A personalized vaccine developed by UCLA Health scientists has been shown to potentially extend the life of patients with glioblastoma, the most aggressive form of brain cancer.
As the therapy awaits submission for approval to the U.S. Food and Drug Administration, it is one of the latest examples of UCLA Health research moving from the bench to the bedside.
The results of two other clinical trials at UCLA could also soon provide new therapy options for patients with Alzheimer’s — a disease for which there is no cure and few treatments to manage symptoms. The FDA has granted “accelerated approval” for the amyloid-targeting drug lecanemab, which has been shown to moderately slow cognitive decline.
A similar drug, donanemab, showed promise in a phase 3 study.
“An institution like UCLA offers patients with progressive and ultimately life-ending diseases the opportunity to participate in trials that may benefit them, but the primary goal of any clinical trial is to provide benefit to others,” says S. Thomas Carmichael, MD, PhD, chair of the Department of Neurology at the David Geffen School of Medicine. “When the FDA approves a new therapy, that benefit becomes a reality.”
A vaccine to treat glioblastoma
Glioblastoma is the most aggressive primary brain tumor in adults, with more than 10,000 new cases diagnosed in the United States each year. Standard treatment involves surgery, radiation, and chemotherapy; and the median overall survival rate is only 15 to 17 months from diagnosis.
A vaccine to treat glioblastoma called DCVax-L has been in development for several years. Linda Liau, MD, PhD, MBA, and a team of UCLA researchers were the first to investigate whether a patient’s own dendritic cells (a specialized type of immune cell) could be used to create a personalized treatment for the deadly cancer.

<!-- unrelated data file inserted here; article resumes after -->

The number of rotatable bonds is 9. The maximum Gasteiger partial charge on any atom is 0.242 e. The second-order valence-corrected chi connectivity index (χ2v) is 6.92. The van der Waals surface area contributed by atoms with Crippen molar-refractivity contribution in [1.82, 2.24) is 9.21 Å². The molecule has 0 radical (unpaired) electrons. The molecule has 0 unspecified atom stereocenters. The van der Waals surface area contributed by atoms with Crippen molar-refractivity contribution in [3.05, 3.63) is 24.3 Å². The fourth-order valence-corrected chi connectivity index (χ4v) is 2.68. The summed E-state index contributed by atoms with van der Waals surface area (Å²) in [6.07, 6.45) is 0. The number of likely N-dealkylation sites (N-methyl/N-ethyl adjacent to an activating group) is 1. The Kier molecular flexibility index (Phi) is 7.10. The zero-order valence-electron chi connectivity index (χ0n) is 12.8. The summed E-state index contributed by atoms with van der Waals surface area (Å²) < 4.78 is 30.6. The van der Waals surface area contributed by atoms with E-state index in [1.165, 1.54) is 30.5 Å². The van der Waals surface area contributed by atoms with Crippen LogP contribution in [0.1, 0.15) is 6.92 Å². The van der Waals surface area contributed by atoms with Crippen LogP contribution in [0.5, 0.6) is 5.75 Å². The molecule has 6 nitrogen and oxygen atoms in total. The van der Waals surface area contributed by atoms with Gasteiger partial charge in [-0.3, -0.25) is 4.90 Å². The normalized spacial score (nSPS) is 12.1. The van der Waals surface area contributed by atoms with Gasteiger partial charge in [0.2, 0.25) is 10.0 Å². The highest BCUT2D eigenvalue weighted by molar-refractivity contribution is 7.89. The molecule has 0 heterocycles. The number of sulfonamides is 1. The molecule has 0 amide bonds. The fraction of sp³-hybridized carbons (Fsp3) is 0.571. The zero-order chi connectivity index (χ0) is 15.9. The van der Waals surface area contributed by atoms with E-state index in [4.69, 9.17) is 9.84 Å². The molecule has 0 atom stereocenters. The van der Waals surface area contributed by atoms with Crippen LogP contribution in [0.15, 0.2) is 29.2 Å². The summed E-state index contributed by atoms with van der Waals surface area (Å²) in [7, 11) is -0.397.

“We tested the method with a single patient in 1997, and then moved to a phase 1 safety trial in the early 2000s,” says Dr. Liau, professor and chair of Neurosurgery at UCLA.
A series of phase 2 early efficacy and optimization trials followed, and then an international, multi-site study led by Dr. Liau began in 2007.
The vaccine consists of two components: a patient’s dendritic cells, which are special types of immune cells, and proteins prepared from a patient’s tumor.
To create the vaccine, which is individualized for each patient, medical staff first perform a procedure called leukapheresis, in which a patient’s blood is drawn and their white blood cells are collected. Then, the patient’s tumor is removed and sent to a lab where researchers obtain proteins from the specimen, called tumor lysate. The white blood cells are cultured to differentiate into dendritic cells, and then combined with the tumor lysate to make the vaccine.
Dendritic cells are “antigen-presenting” cells, which means that they are able to process all kinds of foreign invaders in the body and alert the immune system’s T cells to mobilize a broad immune response against those invaders. Glioblastoma is a highly heterogenous disease, meaning there are many different types of cancer cells within a single tumor. Therefore, the dendritic cells — loaded with a patient’s own tumor lysate — allow a patient’s immune system to recognize a wide variety of tumor targets and spur the immune system to respond, according to Dr. Liau.
The phase 3 trial led by Dr. Liau involved 331 study participants at 80 sites around the world from August 2007 to November 2015. During the study, 232 people received standard care and DCVax-L at new diagnosis, while 64 out of 99 people received standard care and a placebo. (Patients in the placebo group received the DCVax-L at recurrence.)
The trial results, published in JAMA Oncology in November 2022, showed that newly diagnosed glioblastoma patients receiving the vaccine had an overall survival of 19.3 months on average, compared to 16.5 months on average among the contemporaneous, matched external control group.